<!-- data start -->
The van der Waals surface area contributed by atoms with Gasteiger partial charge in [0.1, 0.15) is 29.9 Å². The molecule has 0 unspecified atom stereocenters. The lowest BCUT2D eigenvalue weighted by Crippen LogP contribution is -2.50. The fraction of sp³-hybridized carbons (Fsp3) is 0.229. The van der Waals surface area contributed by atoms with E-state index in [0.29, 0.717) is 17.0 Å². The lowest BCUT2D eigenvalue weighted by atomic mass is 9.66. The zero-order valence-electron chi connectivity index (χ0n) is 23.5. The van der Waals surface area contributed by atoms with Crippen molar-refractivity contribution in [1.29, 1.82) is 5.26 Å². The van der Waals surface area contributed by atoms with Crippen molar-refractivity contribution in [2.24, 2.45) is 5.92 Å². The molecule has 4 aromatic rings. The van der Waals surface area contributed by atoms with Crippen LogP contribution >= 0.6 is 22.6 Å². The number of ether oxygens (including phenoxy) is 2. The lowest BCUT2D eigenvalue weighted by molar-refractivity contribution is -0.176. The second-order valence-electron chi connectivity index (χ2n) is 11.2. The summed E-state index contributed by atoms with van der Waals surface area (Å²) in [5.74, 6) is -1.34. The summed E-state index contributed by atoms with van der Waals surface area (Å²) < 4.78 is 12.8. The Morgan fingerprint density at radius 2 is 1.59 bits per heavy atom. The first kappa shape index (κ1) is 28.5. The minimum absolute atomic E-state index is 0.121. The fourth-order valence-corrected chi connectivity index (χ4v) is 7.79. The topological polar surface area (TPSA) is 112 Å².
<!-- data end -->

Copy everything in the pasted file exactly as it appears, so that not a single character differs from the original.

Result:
The van der Waals surface area contributed by atoms with Gasteiger partial charge in [0.1, 0.15) is 29.9 Å². The molecule has 0 unspecified atom stereocenters. The lowest BCUT2D eigenvalue weighted by Crippen LogP contribution is -2.50. The fraction of sp³-hybridized carbons (Fsp3) is 0.229. The van der Waals surface area contributed by atoms with E-state index in [0.29, 0.717) is 17.0 Å². The lowest BCUT2D eigenvalue weighted by atomic mass is 9.66. The zero-order valence-electron chi connectivity index (χ0n) is 23.5. The van der Waals surface area contributed by atoms with Crippen molar-refractivity contribution in [1.29, 1.82) is 5.26 Å². The van der Waals surface area contributed by atoms with Crippen molar-refractivity contribution in [2.24, 2.45) is 5.92 Å². The molecule has 4 aromatic rings. The van der Waals surface area contributed by atoms with Crippen LogP contribution >= 0.6 is 22.6 Å². The number of ether oxygens (including phenoxy) is 2. The lowest BCUT2D eigenvalue weighted by molar-refractivity contribution is -0.176. The second-order valence-electron chi connectivity index (χ2n) is 11.2. The summed E-state index contributed by atoms with van der Waals surface area (Å²) in [5.74, 6) is -1.34. The summed E-state index contributed by atoms with van der Waals surface area (Å²) < 4.78 is 12.8. The Morgan fingerprint density at radius 2 is 1.59 bits per heavy atom. The first kappa shape index (κ1) is 28.5. The minimum absolute atomic E-state index is 0.121. The fourth-order valence-corrected chi connectivity index (χ4v) is 7.79. The topological polar surface area (TPSA) is 112 Å².